TBS: During this pandemic, you relearned Sylheti dialect to connect with your mother. Tell us about how your mother reacted when you gained fluency in Bangla, again.
KA: It was a gradual thing, so it's not like one day I couldn't express myself and the next, I could. It happened slowly so that I was relying less and less on loan words and was able to speak to her for longer and about a broader range of subjects. This has been important because this period has been so isolating for her.
One of the things I want to do more once the world goes back to normal is to steer the conversation back to Bangla when my sisters and I meet at my mum's house. We usually default to English and I'll often catch my mum staring off into space – isolated despite the fact that she's with her children. I'd like to be more conscious about including her.
TBS: You have published four novels between 2006 and 2020. Your novel "Take It Back" has been hailed by the British media as one of the best new crime-thriller novels. What inspires you to write thriller fiction? Do you want to explore other genres as well?
KA: I think that crime fiction can be such an effective vehicle for social commentary. The literary establishment often looks down at genre fiction, but I think it's such a powerful way to explore society's ills. Whether it's Empire in Abir Mukherjee's Wyndham series or racial divisions in my novel, Take It Back, crime fiction can engage with weighty issues, but do so in the guise of a gripping, highly readable, highly accessible thriller. I'd like to continue working in the genre for as long as I can!
TBS: Since you are an avid traveller, any Bangladeshi place you plan to visit in the future?
KA: My family is from Sunamganj and I've been there twice, but a very long time ago now. I'd like to revisit the area, but also to explore the wider country. I recently saw a picture of Gobinda Temple which was beautiful and Lalbagh Fort, and of course the beaches.
It's such a shame because I have been complacent with my Bangladeshi heritage. I was born and brought up in Britain, and I express myself in English, so Bangala and Bangladesh always took a bit of a back seat.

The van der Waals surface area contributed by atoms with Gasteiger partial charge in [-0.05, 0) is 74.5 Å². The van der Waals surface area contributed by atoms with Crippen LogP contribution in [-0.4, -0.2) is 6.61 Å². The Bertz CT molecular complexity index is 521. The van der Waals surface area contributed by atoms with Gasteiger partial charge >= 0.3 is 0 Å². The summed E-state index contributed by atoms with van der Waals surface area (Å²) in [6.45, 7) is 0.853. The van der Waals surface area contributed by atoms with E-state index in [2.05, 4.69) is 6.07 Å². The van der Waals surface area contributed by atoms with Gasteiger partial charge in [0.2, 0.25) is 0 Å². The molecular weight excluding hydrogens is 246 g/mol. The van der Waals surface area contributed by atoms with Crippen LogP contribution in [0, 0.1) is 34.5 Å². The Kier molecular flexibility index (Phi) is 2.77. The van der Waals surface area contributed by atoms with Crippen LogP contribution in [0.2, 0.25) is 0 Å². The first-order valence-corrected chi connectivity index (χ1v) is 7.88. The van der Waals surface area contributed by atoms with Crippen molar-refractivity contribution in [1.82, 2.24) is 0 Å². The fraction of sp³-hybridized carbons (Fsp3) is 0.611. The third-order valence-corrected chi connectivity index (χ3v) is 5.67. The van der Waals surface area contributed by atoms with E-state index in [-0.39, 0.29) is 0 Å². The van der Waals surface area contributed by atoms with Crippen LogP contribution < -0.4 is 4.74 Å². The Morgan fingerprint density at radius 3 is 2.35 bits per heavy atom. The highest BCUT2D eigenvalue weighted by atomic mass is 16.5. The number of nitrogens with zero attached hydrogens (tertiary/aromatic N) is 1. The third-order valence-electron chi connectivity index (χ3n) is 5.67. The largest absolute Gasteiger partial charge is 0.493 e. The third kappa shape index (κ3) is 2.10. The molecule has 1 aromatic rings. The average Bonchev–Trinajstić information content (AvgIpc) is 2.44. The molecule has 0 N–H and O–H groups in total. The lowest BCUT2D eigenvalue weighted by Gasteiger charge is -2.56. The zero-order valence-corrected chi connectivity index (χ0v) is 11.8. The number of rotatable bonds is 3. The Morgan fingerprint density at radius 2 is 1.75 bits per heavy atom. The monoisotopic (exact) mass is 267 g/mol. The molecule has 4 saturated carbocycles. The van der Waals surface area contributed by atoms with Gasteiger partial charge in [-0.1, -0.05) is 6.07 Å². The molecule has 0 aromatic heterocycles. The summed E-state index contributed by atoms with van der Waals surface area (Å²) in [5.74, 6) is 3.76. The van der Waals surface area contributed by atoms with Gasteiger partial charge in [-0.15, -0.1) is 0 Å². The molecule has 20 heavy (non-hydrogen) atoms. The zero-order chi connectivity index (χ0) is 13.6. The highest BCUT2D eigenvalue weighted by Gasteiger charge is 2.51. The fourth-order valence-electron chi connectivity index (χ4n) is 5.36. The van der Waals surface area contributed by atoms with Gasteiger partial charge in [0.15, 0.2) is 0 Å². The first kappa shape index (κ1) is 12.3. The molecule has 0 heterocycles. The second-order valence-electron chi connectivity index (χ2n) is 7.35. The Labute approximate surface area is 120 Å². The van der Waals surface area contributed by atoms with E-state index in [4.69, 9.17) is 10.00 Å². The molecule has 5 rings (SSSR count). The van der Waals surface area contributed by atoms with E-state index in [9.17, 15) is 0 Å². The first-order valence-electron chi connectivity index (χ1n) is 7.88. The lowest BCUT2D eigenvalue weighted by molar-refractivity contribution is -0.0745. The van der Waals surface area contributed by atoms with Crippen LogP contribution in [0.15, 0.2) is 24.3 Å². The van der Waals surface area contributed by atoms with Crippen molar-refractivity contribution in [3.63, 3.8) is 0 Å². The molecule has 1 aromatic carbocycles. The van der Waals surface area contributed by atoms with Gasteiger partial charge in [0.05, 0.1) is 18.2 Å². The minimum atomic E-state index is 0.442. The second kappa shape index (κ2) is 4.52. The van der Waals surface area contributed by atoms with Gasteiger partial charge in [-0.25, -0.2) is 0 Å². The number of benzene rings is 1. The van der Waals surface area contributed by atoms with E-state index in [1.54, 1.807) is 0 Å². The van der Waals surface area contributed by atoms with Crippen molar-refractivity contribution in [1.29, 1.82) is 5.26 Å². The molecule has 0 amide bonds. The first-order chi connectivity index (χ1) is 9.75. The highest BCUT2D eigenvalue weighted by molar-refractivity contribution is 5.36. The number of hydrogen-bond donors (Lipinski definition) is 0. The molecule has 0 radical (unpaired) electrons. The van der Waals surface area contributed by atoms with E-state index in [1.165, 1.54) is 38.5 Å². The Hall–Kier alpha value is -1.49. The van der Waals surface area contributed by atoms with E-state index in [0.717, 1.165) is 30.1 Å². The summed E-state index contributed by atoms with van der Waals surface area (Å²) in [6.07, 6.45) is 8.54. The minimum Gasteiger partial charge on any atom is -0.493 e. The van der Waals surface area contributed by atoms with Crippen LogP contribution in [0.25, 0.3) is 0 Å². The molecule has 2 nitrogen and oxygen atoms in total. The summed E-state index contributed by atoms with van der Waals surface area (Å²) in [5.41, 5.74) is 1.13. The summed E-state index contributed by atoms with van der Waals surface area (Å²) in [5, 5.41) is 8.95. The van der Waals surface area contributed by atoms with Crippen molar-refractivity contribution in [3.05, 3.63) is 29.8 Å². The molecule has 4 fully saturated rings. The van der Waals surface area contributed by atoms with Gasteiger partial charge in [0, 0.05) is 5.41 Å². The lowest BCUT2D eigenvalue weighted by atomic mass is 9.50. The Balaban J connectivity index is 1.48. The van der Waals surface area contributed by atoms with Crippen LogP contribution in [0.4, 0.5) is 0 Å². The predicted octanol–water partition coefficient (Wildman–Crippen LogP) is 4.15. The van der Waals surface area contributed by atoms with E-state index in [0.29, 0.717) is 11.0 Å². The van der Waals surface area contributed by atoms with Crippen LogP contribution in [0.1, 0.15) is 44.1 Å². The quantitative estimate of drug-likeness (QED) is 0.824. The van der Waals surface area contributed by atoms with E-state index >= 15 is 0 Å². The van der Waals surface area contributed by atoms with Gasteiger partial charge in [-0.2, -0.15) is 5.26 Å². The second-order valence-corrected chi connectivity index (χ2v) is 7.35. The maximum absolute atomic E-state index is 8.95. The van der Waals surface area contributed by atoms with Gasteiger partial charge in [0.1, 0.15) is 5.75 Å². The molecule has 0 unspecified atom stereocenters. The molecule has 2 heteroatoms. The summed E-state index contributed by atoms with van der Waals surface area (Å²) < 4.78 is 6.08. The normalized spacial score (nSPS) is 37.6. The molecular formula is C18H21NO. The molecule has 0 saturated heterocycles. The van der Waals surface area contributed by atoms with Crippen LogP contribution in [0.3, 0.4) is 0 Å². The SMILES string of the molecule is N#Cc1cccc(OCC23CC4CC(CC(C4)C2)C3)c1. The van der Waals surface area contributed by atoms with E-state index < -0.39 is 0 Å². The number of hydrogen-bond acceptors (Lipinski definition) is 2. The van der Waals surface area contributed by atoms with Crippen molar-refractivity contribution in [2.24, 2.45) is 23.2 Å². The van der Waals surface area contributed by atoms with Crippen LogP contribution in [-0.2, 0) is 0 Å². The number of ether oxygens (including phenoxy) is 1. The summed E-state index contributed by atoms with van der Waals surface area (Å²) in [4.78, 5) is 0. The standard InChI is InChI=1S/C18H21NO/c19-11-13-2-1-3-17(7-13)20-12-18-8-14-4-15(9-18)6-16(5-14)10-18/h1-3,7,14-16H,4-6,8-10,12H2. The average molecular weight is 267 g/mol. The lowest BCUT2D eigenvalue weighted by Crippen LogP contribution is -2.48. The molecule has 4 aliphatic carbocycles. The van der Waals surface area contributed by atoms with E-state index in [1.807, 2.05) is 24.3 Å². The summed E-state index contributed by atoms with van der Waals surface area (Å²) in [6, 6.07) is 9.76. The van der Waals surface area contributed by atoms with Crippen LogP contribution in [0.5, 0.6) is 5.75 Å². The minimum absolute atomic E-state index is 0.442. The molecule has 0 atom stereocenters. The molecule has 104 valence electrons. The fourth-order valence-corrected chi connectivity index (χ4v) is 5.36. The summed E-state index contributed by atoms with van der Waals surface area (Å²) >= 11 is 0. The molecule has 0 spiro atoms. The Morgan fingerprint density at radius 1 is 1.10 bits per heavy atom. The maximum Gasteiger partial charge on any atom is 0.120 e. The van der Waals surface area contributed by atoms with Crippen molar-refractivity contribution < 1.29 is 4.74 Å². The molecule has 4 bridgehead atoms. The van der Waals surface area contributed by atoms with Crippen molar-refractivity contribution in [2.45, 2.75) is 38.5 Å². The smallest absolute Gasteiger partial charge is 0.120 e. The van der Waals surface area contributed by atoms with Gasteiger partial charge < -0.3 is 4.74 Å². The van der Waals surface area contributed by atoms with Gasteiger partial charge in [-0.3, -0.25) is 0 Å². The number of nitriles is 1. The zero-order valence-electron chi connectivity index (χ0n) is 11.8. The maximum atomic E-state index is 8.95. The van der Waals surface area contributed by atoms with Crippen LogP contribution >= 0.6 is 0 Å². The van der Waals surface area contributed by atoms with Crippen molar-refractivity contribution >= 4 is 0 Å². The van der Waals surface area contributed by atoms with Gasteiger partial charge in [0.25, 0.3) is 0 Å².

After my recent article about relearning my mother tongue, so many second-generation Bangladeshis got in touch to say they have been similarly complacent. Having two cultures is such a gift and I'm disappointed that I haven't fully appreciated that in the past.
TBS: What would be your answer to the age-old cliché: Why do you write?
KA: Because it gives me power. In a world that is still very much a patriarchy, being a woman, especially one of colour, affords you very little inherited power. Writing an article or book that resonates with people gives you the power to make your voice heard.
TBS: How do you feel about your ties with Bangladesh? Do you visit your extended family here?
KA: I mentioned earlier that I've been somewhat complacent about my Bangladeshi heritage. I've only visited twice - once when I was four years old and once when I was 13. So that was many, many years ago now. I would love to revisit and travel the length of the country.
More than that, I'd like to learn more about our history. When I was younger, things like Empire, Partition, colonisation weren't taught at school and so my knowledge is relatively shallow which saddens me.
Separate from that, I know very little about my own mother's journey from Bangladesh to Britain. Sometimes, she'll tell us little snippets, but she's of the mind that the past is in the past.
I'd like to sit down with her and really delve into that experience of coming over here and leaving her homeland. She has a very strong affinity to Bangladesh. She veritably glows at the prospect of returning.
TBS: Who are your favourite authors? Any Bangladeshi origin writer you admire?
KA: In terms of writers of Bangladeshi origin, I would lean towards contemporary writers like Tahmima Anam who wrote "A Golden Age" and "The Good Muslim". I'm also really excited about Shahnaz Ahsan's book "Hashim & Family" which has had huge critical acclaim here in the UK.
More broadly, I think Donna Tartt and Jeffrey Eugenides are masterful writers. When it comes to storytelling, there are few writers better than Stephen King and Jodi Picoult. They are prolific without compromising on quality which is quite a feat.